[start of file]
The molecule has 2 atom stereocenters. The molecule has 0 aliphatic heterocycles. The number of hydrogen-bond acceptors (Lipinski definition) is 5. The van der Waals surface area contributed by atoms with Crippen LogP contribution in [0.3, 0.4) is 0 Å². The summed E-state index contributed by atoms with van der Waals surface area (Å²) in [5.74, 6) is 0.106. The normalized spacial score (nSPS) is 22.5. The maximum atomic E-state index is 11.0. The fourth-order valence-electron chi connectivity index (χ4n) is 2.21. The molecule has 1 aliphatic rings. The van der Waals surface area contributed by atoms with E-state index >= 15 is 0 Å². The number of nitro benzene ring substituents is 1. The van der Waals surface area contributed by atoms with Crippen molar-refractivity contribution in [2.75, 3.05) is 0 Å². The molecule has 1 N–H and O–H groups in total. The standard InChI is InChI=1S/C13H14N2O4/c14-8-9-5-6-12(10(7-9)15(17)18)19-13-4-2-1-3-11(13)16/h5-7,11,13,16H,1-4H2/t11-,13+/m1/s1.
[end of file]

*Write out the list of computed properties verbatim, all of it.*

The molecule has 2 atom stereocenters. The molecule has 0 aliphatic heterocycles. The number of hydrogen-bond acceptors (Lipinski definition) is 5. The van der Waals surface area contributed by atoms with Crippen LogP contribution in [0.3, 0.4) is 0 Å². The summed E-state index contributed by atoms with van der Waals surface area (Å²) in [5.74, 6) is 0.106. The normalized spacial score (nSPS) is 22.5. The maximum atomic E-state index is 11.0. The fourth-order valence-electron chi connectivity index (χ4n) is 2.21. The molecule has 1 aliphatic rings. The van der Waals surface area contributed by atoms with E-state index >= 15 is 0 Å². The number of nitro benzene ring substituents is 1. The van der Waals surface area contributed by atoms with Crippen molar-refractivity contribution in [2.75, 3.05) is 0 Å². The molecule has 1 N–H and O–H groups in total. The standard InChI is InChI=1S/C13H14N2O4/c14-8-9-5-6-12(10(7-9)15(17)18)19-13-4-2-1-3-11(13)16/h5-7,11,13,16H,1-4H2/t11-,13+/m1/s1.